From Wikipedia, the free encyclopedia - View original article

Jump to: navigation, search

The Dynamic Host Configuration Protocol version 6 (DHCPv6) is a network protocol for configuring Internet Protocol version 6 (IPv6) hosts with IP addresses, IP prefixes and other configuration data required to operate in an IPv6 network. It is the IPv6 equivalent of the Dynamic Host Configuration Protocol for IPv4.

IPv6 hosts may automatically generate IP addresses internally using stateless address autoconfiguration, or they may be assigned configuration data with DHCPv6.

IPv6 hosts that use stateless autoconfiguration may require information other than an IP address or route. DHCPv6 can be used to acquire this information, even though it is not being used to configure IP addresses. DHCPv6 is not necessary for configuring hosts with the addresses of Domain Name System (DNS) servers, because they can be configured using Neighbor Discovery Protocol, which is also the mechanism for stateless autoconfiguration.[1]

Many IPv6 routers, such as routers for residential networks, must be configured automatically with no operator intervention. Such routers require not only an IPv6 address for use in communicating with upstream routers, but also an IPv6 prefix for use in configuring devices on the downstream side of the router. DHCPv6 prefix delegation provides a mechanism for configuring such routers.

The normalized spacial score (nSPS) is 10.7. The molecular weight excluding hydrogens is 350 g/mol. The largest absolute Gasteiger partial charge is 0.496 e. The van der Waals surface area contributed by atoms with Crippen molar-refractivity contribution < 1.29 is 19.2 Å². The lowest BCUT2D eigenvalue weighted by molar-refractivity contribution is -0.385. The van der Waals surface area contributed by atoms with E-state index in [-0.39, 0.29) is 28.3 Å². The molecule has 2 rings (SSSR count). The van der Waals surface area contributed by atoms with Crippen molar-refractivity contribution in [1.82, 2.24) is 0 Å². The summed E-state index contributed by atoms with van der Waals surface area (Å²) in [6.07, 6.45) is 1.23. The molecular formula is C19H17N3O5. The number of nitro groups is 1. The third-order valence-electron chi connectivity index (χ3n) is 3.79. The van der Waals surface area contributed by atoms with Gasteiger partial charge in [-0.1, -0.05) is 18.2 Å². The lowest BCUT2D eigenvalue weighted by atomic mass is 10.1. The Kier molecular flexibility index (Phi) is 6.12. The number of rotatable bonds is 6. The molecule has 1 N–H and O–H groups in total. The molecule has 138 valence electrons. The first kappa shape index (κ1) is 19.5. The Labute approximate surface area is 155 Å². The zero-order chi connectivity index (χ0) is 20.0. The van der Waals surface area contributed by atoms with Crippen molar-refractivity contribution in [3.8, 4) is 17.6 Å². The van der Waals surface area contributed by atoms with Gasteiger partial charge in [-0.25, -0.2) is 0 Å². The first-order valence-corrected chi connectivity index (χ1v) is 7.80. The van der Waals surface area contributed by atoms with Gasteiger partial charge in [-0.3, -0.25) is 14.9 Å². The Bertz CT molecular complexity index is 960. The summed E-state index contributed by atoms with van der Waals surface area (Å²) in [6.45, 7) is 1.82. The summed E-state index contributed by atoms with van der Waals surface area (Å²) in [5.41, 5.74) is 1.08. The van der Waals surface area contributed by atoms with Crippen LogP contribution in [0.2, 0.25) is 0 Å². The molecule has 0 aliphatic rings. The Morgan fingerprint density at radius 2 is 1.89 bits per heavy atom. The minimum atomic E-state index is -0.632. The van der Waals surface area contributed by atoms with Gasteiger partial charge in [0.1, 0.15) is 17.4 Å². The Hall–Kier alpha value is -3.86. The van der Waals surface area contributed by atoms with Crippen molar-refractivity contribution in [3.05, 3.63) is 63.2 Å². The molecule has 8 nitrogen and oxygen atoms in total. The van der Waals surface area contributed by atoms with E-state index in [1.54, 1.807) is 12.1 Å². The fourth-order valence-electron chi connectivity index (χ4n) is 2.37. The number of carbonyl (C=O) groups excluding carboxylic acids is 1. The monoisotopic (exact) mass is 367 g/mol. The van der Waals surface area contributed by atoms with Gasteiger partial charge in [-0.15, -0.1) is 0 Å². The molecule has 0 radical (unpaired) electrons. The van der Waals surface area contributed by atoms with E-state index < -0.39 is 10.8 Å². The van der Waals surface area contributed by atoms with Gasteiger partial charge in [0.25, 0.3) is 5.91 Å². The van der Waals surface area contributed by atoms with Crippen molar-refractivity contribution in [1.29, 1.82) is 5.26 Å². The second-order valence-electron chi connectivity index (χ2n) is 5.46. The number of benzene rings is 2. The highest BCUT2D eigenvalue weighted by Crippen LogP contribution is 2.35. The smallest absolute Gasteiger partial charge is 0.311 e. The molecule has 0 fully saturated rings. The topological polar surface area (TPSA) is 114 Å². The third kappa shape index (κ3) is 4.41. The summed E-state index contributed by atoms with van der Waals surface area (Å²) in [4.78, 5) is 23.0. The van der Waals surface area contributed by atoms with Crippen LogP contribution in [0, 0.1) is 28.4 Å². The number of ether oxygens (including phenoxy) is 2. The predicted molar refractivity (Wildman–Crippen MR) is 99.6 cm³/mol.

Port numbers[edit]

DHCPv6 uses UDP port number 546 for clients and port number 547 for servers.

DHCP Unique Identifier[edit]

The DHCP Unique Identifier (DUID) is used by a client to get an IP address from a DHCPv6 server. It has a minimum length of 12 bytes (96 bits) and a maximum length of 20 bytes (160 bits). Its actual length depends on its type. The server compares the DUID with its database and delivers configuration data (address, lease times, DNS servers, etc.) to the client. The first 16 bits of a DUID contain the DUID type, of which there are three types. The meaning of the remaining 96 bits depend on the DUID type.


In this example, the server's link-local address is fe80::0011:22ff:fe33:5566 and the client's link-local address is fe80::aabb:ccff:fedd:eeff.

IETF standards[edit]

See also[edit]


  1. ^ RFC 4339, IPv6 Host Configuration of DNS Server Information Approaches, J. Jeong (February 2006)

External links[edit]